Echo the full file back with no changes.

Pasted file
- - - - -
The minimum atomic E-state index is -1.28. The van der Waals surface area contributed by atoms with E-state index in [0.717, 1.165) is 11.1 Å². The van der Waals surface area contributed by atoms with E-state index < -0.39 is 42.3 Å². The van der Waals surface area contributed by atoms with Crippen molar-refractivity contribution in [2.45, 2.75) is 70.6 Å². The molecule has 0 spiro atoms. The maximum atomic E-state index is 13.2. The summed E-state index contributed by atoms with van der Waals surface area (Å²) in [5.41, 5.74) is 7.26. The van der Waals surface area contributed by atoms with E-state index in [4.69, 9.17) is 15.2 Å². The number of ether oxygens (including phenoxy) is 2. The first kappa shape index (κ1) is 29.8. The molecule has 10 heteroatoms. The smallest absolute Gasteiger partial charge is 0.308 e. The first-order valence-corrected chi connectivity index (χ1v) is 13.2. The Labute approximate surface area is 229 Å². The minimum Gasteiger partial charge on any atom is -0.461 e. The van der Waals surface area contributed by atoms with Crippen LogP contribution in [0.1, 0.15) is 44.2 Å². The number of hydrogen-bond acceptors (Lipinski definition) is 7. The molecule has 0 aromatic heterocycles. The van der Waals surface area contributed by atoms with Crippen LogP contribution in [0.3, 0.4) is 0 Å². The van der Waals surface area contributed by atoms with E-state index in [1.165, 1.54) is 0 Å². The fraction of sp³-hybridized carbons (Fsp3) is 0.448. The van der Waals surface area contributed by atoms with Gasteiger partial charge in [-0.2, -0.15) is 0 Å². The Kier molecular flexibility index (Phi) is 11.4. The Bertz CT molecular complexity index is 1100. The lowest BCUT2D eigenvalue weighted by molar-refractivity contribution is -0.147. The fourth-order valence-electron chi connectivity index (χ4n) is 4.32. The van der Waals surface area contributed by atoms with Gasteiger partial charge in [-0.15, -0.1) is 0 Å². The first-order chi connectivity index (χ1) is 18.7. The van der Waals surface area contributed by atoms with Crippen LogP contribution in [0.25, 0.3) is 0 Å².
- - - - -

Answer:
The minimum atomic E-state index is -1.28. The van der Waals surface area contributed by atoms with E-state index in [0.717, 1.165) is 11.1 Å². The van der Waals surface area contributed by atoms with E-state index < -0.39 is 42.3 Å². The van der Waals surface area contributed by atoms with Crippen molar-refractivity contribution in [2.45, 2.75) is 70.6 Å². The molecule has 0 spiro atoms. The maximum atomic E-state index is 13.2. The summed E-state index contributed by atoms with van der Waals surface area (Å²) in [5.41, 5.74) is 7.26. The van der Waals surface area contributed by atoms with E-state index in [4.69, 9.17) is 15.2 Å². The number of ether oxygens (including phenoxy) is 2. The first kappa shape index (κ1) is 29.8. The molecule has 10 heteroatoms. The smallest absolute Gasteiger partial charge is 0.308 e. The first-order valence-corrected chi connectivity index (χ1v) is 13.2. The Labute approximate surface area is 229 Å². The minimum Gasteiger partial charge on any atom is -0.461 e. The van der Waals surface area contributed by atoms with Crippen LogP contribution in [0.1, 0.15) is 44.2 Å². The number of hydrogen-bond acceptors (Lipinski definition) is 7. The molecule has 0 aromatic heterocycles. The van der Waals surface area contributed by atoms with Crippen LogP contribution in [0.3, 0.4) is 0 Å². The van der Waals surface area contributed by atoms with E-state index in [1.165, 1.54) is 0 Å². The fraction of sp³-hybridized carbons (Fsp3) is 0.448. The van der Waals surface area contributed by atoms with Gasteiger partial charge in [-0.2, -0.15) is 0 Å². The Kier molecular flexibility index (Phi) is 11.4. The Bertz CT molecular complexity index is 1100. The lowest BCUT2D eigenvalue weighted by molar-refractivity contribution is -0.147. The fourth-order valence-electron chi connectivity index (χ4n) is 4.32. The van der Waals surface area contributed by atoms with Gasteiger partial charge in [-0.15, -0.1) is 0 Å². The first-order chi connectivity index (χ1) is 18.7. The van der Waals surface area contributed by atoms with Crippen LogP contribution in [0.25, 0.3) is 0 Å².